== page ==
“That was something that during the season our players were really good about. They understand that some of the newer girls need some playing time in games, trying to set them up, and trying to teach them, so that when it’s their turn next year they’re a little more prepared,” explains Eedens. “We still have some great leaders returning and it’s going to be up to them to step up and were really going to be looking towards them.”
She also makes a candid pitch for other athletes around campus to participate in lacrosse.
“Female athletes who are looking for something new and have played a lot of sports should play intramural lacrosse hands down,” she says. “I played for a year and I became a captain, the government paid my tuition, I played for Team Scotland, [and] I’m the head coach now. It’s an easy sport to learn because it uses so many skills from other sports.”
Through Eedens’ meticulous preparation and vocal leadership, it’s easy to see why she was selected OUA lacrosse coach of the year by her peers. Describing the magnitude of the award and her immediate thoughts upon receiving the achievement briefly stagnates the well-versed coach.
“To know that people you have a lot of respect for wanted to recognize me is a great honour,” explains Eedens. “I was really surprised, pleasantly surprised.”
“I think that she deserved it more than anyone else…We implemented certain systems that wouldn’t have been able to be implemented without her,” adds Jamieson. “We are so lucky to have her.”
Eedens first picked up a lacrosse stick at 17, before she entered U of T about a decade ago. She knew she wanted to play on a Blues team but was unsure which one. She considered volleyball, soccer, and rowing, but her path was ultimately dictated by her love for lacrosse. After spending her rookie season as a bench-warmer, Eedens blossomed as a key defender for Toronto under the guidance of Blues assistant coach Jamine Aponte. She earned the OUA most valuable defensive player award and all-star honours in 2009.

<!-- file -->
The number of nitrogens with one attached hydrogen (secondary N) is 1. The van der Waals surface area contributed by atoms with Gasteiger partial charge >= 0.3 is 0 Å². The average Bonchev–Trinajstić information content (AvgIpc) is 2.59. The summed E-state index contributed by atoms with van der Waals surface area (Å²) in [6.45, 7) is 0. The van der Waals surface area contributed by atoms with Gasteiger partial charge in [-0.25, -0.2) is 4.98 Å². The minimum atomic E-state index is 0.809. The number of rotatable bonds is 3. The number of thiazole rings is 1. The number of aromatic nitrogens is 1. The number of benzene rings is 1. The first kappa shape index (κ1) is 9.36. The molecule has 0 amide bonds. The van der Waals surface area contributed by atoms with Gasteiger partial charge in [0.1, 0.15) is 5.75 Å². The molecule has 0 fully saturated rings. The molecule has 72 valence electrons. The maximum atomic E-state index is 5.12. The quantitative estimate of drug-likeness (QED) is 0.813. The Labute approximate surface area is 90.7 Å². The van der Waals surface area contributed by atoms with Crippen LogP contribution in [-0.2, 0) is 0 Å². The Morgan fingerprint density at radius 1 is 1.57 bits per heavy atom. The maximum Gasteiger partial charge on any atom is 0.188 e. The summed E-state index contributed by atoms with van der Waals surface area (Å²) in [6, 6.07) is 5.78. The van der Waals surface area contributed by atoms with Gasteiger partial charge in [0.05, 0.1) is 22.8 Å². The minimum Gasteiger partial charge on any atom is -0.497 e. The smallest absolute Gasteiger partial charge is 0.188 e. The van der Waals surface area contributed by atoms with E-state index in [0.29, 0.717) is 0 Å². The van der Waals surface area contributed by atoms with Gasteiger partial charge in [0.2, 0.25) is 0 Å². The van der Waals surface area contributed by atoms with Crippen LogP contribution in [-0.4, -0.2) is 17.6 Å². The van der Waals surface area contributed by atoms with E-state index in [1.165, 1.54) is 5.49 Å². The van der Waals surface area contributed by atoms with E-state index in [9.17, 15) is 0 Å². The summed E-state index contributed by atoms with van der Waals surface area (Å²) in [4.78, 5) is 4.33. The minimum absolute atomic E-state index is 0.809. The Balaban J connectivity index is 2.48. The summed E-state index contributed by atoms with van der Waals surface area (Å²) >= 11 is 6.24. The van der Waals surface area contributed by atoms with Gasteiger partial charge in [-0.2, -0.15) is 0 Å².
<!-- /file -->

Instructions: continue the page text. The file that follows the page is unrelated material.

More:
The following season, Eedens’ playing career was halted by a concussion, and she dropped out of school that same year. She came back to school for a fifth year, but she didn’t play, then she became a part-time student and soon found a full-time job. She suggests that over the course of her four year-layoff, she likely earned only “a credit and a half.”
In 2015, Eedens made a return to lacrosse, even though she hadn’t touched a stick in three or four years and wasn’t in shape.
“I was working full-time and was not super happy,” admits Eedens. “I had this dream job, amazing life in Toronto, but I was like, ‘I’ll take a step back to go forwards and finish my degree.’ I came back and the coach at that point said they were short on girls, so I thought, well if I’m taking a step back to my undergrad, I guess I should go back and play lacrosse too.”
“I was not a star player that year… Coming back was really me trying to finish off my degree. I got my concussion at my peak: I just had the best season of my life and I got knocked out of it, so I wanted a bit of closure.”
The following January, then-head coach Taryn Grieder needed help to run the offseason and hired Eedens as an assistant coach. When Grieder resigned, Eedens decided the most natural thing would be to apply for the vacant position. She knew the program, the girls, and she was confident she would be the best person for the job.
“I got the phone call on my convocation day, so that was a good day,” remembers Eedens.
Jamieson has had the best vantage point to view Eedens’ growth. Their relationship began when Jamieson was 14. A hockey player, Jameison was instructed to play lacrosse over the summer, and the following season Eedens was at the helm of her local team.
“It was funny coming back because I coached Sarah… this young woman with all these leadership skills and everything, I’m like, ‘Oh my god, I’m so old,’” laughs Eedens.
“The year that [she] coached me with Jamine was actually my first year with a real coach and I was kind of like, ‘Oh, this is what lacrosse is like,’” says Jamieson.
“And it was my first time coaching, so I was like, ‘Oh this is what coaching is,’” laughs Eedens again. “Sarah will be our assistant coach next year, when she graduates.”
“Full circle,” replies Jamieson.